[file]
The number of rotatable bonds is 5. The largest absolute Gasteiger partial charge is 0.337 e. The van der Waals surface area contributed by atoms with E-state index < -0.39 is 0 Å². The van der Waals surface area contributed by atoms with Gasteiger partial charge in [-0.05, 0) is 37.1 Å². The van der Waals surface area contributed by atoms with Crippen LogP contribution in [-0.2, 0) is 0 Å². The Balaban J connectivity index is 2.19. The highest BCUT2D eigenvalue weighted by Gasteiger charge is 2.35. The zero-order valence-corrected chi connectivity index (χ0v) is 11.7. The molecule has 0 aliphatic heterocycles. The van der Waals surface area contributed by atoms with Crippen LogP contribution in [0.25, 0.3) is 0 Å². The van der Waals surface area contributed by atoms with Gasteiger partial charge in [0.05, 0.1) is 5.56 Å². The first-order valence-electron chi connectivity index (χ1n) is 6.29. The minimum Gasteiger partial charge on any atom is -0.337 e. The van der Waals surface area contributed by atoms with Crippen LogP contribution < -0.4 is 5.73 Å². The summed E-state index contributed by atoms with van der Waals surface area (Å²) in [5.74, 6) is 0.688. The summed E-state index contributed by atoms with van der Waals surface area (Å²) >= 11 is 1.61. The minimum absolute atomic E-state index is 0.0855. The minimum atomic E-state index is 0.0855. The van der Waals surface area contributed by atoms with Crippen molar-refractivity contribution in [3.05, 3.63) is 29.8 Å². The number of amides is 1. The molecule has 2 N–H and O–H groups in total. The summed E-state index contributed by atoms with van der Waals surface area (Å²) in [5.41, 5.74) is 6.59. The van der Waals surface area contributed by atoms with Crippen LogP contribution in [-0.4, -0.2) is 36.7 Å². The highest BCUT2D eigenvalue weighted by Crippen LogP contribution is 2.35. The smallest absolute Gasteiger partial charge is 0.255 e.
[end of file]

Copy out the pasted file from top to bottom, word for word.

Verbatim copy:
The number of rotatable bonds is 5. The largest absolute Gasteiger partial charge is 0.337 e. The van der Waals surface area contributed by atoms with E-state index < -0.39 is 0 Å². The van der Waals surface area contributed by atoms with Gasteiger partial charge in [-0.05, 0) is 37.1 Å². The van der Waals surface area contributed by atoms with Crippen LogP contribution in [-0.2, 0) is 0 Å². The Balaban J connectivity index is 2.19. The highest BCUT2D eigenvalue weighted by Gasteiger charge is 2.35. The zero-order valence-corrected chi connectivity index (χ0v) is 11.7. The molecule has 0 aliphatic heterocycles. The van der Waals surface area contributed by atoms with Crippen LogP contribution in [0.25, 0.3) is 0 Å². The van der Waals surface area contributed by atoms with Gasteiger partial charge in [0.05, 0.1) is 5.56 Å². The first-order valence-electron chi connectivity index (χ1n) is 6.29. The minimum Gasteiger partial charge on any atom is -0.337 e. The van der Waals surface area contributed by atoms with Crippen LogP contribution < -0.4 is 5.73 Å². The summed E-state index contributed by atoms with van der Waals surface area (Å²) in [5.74, 6) is 0.688. The summed E-state index contributed by atoms with van der Waals surface area (Å²) >= 11 is 1.61. The minimum absolute atomic E-state index is 0.0855. The minimum atomic E-state index is 0.0855. The van der Waals surface area contributed by atoms with Crippen molar-refractivity contribution in [3.05, 3.63) is 29.8 Å². The number of amides is 1. The molecule has 2 N–H and O–H groups in total. The summed E-state index contributed by atoms with van der Waals surface area (Å²) in [5.41, 5.74) is 6.59. The van der Waals surface area contributed by atoms with Crippen LogP contribution in [-0.4, -0.2) is 36.7 Å². The highest BCUT2D eigenvalue weighted by Crippen LogP contribution is 2.35. The smallest absolute Gasteiger partial charge is 0.255 e.